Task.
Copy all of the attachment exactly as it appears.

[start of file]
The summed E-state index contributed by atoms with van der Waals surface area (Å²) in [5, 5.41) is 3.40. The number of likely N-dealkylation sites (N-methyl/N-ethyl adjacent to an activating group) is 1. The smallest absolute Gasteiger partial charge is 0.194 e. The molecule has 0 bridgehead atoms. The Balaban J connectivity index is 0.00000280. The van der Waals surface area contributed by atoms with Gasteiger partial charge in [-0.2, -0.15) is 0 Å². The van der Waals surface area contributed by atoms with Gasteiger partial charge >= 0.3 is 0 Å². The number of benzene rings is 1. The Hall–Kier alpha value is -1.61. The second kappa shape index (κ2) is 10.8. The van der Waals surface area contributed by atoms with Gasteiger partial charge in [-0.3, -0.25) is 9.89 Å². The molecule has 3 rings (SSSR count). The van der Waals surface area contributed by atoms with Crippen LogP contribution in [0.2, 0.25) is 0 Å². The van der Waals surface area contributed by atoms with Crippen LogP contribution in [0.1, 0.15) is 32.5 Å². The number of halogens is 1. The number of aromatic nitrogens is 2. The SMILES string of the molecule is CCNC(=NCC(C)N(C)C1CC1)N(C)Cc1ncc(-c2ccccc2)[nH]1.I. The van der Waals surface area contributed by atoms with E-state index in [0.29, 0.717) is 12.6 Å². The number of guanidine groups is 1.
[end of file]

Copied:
The summed E-state index contributed by atoms with van der Waals surface area (Å²) in [5, 5.41) is 3.40. The number of likely N-dealkylation sites (N-methyl/N-ethyl adjacent to an activating group) is 1. The smallest absolute Gasteiger partial charge is 0.194 e. The molecule has 0 bridgehead atoms. The Balaban J connectivity index is 0.00000280. The van der Waals surface area contributed by atoms with Gasteiger partial charge in [-0.2, -0.15) is 0 Å². The van der Waals surface area contributed by atoms with Gasteiger partial charge >= 0.3 is 0 Å². The number of benzene rings is 1. The Hall–Kier alpha value is -1.61. The second kappa shape index (κ2) is 10.8. The van der Waals surface area contributed by atoms with Gasteiger partial charge in [-0.3, -0.25) is 9.89 Å². The molecule has 3 rings (SSSR count). The van der Waals surface area contributed by atoms with Crippen LogP contribution in [0.2, 0.25) is 0 Å². The van der Waals surface area contributed by atoms with Crippen LogP contribution in [0.1, 0.15) is 32.5 Å². The number of halogens is 1. The number of aromatic nitrogens is 2. The SMILES string of the molecule is CCNC(=NCC(C)N(C)C1CC1)N(C)Cc1ncc(-c2ccccc2)[nH]1.I. The van der Waals surface area contributed by atoms with E-state index in [0.29, 0.717) is 12.6 Å². The number of guanidine groups is 1.